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Weasel attacking a cockatrice
Source: The Medieval Bestiary

The cockatrice or basilisk is a mythical heraldic beast described in bestiaries as being hatched from a rooster’s egg by a toad, with a serpent’s head and tail.[1] The basilisk always has the body of a snake, but the cockatrice has the feet and wings of a cockerel.[2][a]The cockatrice is sometimes depicted as having the wings of a dragon.[2] The creature’s most distinctive characteristic is its ability to kill with a stare; there are several tales in British folklore of cunning heroes overcoming a cockatrice by tricking it into looking at its own reflection.[3]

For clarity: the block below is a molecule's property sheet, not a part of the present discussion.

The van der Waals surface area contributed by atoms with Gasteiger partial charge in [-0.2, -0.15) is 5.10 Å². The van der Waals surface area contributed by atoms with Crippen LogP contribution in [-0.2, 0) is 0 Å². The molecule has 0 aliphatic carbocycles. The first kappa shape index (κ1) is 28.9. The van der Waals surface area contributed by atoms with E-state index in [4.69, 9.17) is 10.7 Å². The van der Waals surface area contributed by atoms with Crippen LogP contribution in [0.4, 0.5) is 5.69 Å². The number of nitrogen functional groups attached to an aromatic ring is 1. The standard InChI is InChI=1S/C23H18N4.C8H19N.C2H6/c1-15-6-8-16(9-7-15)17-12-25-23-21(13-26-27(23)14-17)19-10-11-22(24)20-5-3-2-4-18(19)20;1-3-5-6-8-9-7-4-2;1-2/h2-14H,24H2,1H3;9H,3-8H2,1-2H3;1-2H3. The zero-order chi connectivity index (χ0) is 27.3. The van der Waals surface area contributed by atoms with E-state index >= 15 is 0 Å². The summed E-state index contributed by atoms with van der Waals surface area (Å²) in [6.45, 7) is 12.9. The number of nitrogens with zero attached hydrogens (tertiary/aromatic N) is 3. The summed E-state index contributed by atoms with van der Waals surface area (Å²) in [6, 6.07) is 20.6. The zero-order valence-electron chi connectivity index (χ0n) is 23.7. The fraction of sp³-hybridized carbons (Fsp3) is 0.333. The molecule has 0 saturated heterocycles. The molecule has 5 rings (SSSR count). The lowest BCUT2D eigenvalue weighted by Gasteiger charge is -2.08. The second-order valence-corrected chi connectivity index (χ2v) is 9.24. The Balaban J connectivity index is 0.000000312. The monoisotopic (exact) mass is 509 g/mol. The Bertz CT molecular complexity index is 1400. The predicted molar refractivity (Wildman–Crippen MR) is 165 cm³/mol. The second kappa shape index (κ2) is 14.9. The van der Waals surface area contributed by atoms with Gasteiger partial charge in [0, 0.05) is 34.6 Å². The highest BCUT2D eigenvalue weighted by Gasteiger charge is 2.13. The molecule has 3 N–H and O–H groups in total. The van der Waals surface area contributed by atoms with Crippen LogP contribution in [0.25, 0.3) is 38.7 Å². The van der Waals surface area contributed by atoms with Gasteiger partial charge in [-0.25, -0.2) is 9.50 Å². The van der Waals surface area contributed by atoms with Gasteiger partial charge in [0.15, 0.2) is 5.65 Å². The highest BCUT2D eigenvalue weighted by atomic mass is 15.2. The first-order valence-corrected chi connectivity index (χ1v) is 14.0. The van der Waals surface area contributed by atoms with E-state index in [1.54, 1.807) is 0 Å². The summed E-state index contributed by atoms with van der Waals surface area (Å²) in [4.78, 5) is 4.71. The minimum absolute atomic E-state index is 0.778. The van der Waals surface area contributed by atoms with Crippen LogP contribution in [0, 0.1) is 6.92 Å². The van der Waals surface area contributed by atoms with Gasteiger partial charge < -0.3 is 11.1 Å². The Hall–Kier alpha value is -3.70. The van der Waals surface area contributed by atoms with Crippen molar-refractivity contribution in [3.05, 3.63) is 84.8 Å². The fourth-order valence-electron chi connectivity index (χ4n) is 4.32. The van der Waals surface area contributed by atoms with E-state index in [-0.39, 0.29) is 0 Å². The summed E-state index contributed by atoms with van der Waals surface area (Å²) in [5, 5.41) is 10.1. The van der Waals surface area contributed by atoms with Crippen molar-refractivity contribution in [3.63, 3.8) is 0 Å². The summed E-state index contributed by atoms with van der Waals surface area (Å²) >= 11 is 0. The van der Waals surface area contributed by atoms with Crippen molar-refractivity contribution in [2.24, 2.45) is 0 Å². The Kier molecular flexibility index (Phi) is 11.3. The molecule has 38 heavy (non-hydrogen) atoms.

Late-medieval bestiaries claimed that the weasel is the only animal immune to the gaze of a cockatrice.[4] It was also said that a cockatrice would die instantly upon hearing a rooster crow.[5]

The Oxford English Dictionary gives a derivation from the Anglo-Norman word cocatrice, itself derived from the medieval Latin calcatrix, a translation of the Greek word ichneumon, meaning tracker, the name given to an animal revered by the Ancient Egyptians for destroying the eggs of the Nile crocodile.[6]




Allen, J. (2005). Fantasy Encyclopedia. Kingfisher Books.
Bane, T. (2016). Encyclopedia of Beasts and Monsters in Myth, Legend and Folklore. McFarland & Co.
Cresswell, J. (2013). Legendary Beasts of Britain. Shire Publications.
Heller, L. G., Humez, A., & Dror, M. (1984). The Private Lives of English Words. Routledge & Kegan Paul.
OED. (2019). cockatrice, n. In Oxford English Dictionary (online). Oxford  University Press.